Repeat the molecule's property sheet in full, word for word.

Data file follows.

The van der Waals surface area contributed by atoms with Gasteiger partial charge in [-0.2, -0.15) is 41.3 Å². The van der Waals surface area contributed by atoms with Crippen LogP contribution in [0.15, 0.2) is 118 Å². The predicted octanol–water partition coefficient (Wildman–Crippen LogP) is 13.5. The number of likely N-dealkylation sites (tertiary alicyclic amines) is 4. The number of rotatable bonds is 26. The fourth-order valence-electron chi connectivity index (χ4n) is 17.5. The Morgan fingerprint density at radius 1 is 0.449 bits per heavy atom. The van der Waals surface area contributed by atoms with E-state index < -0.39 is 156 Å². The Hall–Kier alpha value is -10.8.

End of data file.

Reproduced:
The van der Waals surface area contributed by atoms with Gasteiger partial charge in [-0.2, -0.15) is 41.3 Å². The van der Waals surface area contributed by atoms with Crippen LogP contribution in [0.15, 0.2) is 118 Å². The predicted octanol–water partition coefficient (Wildman–Crippen LogP) is 13.5. The number of likely N-dealkylation sites (tertiary alicyclic amines) is 4. The number of rotatable bonds is 26. The fourth-order valence-electron chi connectivity index (χ4n) is 17.5. The Morgan fingerprint density at radius 1 is 0.449 bits per heavy atom. The van der Waals surface area contributed by atoms with E-state index < -0.39 is 156 Å². The Hall–Kier alpha value is -10.8.